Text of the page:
Social media are undoubtedly increasingly popular, particularly in a business context. If harnessed effectively, they can present real opportunities for law firms by enhancing the ability to communicate products and services, to engage with clients and other professionals, and to access legal information and resources.
Social networking allows users to communicate with each other by creating profiles, “posting” comments and opinions, connecting or forming “links” with others on the site, joining different “networks” and adding “friends”. It can also be used to debate or share opinions and experiences by posting or commenting in public spaces. Unlike other more traditional forms of communication, social media enable professionals all over the world to interact more easily with each other. In early 2013, LinkedIn announced that it had passed its 10 millionth user. Social Media Today also reports that in 2014, LinkedIn page views are averaging about 60 million a month. A recent Law Society survey showed that 45% of in-house solicitors in the private sector, though only 14% in the public sector, regularly used LinkedIn.
There are significant benefits of engaging in social media, for example, raising the firm’s profile, engagement with clients and marketing/advertising.
The benefits of social media inevitably do not come without risks. The growth in use by clients may result in a corresponding expectation that solicitors should also embrace social media as an inherent aspect of professional practice. Some clients may even prefer to communicate via social media, for instance through internal messages within LinkedIn.
Solicitors may also be accessing social media sites for both personal and professional use via a handheld/mobile device issued to them at work, and this could lead to a potential blurring of the boundaries between personal and professional use. It may also be difficult at times to distinguish casual or informal interactions from more formal communications. You must give proper consideration to the fact that the same professional ethical obligations apply to your conduct both in online and offline environments.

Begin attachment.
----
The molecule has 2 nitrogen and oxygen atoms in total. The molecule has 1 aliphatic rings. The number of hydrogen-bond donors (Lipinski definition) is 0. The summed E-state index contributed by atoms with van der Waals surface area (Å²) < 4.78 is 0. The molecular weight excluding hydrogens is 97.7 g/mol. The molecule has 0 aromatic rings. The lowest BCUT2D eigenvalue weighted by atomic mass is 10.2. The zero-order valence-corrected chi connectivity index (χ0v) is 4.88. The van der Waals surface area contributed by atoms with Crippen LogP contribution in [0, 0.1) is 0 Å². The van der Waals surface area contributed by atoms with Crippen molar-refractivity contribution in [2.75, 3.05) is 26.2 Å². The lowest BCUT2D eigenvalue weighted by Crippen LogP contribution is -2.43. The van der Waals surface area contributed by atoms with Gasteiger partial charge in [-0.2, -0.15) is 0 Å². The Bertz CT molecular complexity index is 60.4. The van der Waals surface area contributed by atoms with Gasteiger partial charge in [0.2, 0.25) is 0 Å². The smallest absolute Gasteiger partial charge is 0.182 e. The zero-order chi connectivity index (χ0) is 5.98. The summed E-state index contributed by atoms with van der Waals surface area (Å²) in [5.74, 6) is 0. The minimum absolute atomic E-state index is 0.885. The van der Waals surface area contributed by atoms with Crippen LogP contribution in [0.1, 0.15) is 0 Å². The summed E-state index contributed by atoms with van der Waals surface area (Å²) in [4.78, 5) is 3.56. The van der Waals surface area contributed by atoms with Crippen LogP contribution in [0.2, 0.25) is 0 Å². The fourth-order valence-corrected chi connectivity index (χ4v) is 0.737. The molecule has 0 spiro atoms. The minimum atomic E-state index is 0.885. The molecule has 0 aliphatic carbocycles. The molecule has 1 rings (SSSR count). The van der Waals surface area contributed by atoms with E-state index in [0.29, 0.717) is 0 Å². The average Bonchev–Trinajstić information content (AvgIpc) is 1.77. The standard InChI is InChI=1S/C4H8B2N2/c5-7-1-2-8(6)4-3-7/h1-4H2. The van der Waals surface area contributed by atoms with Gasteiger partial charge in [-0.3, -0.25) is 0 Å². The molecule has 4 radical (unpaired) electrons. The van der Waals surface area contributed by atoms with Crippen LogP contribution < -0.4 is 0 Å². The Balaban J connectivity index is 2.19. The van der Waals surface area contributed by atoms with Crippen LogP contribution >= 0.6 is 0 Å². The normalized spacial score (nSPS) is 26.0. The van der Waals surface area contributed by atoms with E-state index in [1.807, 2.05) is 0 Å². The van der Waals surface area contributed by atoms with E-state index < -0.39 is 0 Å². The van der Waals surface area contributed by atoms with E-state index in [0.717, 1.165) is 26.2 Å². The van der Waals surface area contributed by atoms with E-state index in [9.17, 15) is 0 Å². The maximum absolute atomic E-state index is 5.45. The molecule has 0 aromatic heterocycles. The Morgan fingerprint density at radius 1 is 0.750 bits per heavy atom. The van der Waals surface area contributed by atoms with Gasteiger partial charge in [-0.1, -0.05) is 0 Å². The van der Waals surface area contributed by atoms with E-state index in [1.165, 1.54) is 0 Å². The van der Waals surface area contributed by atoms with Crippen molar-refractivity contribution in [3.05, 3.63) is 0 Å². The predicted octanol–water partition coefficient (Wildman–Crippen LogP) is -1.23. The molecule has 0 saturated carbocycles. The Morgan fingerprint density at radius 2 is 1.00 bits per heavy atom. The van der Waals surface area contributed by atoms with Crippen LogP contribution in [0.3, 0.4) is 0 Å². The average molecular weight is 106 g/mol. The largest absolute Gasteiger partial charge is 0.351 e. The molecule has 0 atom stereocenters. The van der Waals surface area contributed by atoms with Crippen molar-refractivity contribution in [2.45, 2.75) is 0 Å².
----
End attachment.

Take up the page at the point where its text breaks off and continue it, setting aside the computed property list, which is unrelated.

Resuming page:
Be aware of the following:
- Defamation – the risk of defamation needs to be acknowledged and addressed in firms’ social media policy.
- Confidentiality – you must consider confidentiality issues at every step and always ensure you log out of social media sites.
- Control over information – the speed at which information can be circulated, and the proliferation of that information, is something over which firms will have little control. Information published on social media sites is not always easily removable, particularly when it emanates from a third party. You should remember that information on social media sites has been produced as evidence in legal proceedings.
- Disciplinary action – whether or not there is a firm-wide social media policy, it is at least advisable that employees know the standards of behaviour that are expected of them. If a policy is put in place, it should address the various types of activity that will be considered inappropriate and also the disciplinary action that will be taken for any breaches of the policy.
- Privacy settings – if you are intending to use any social networking site, you should review that site’s privacy settings to enable you to control, and put restrictions on, who is able to access your information. However, you should be aware that by adopting privacy settings this does not necessarily mean that the information you post on social media sites will be protected.
Frauds and scams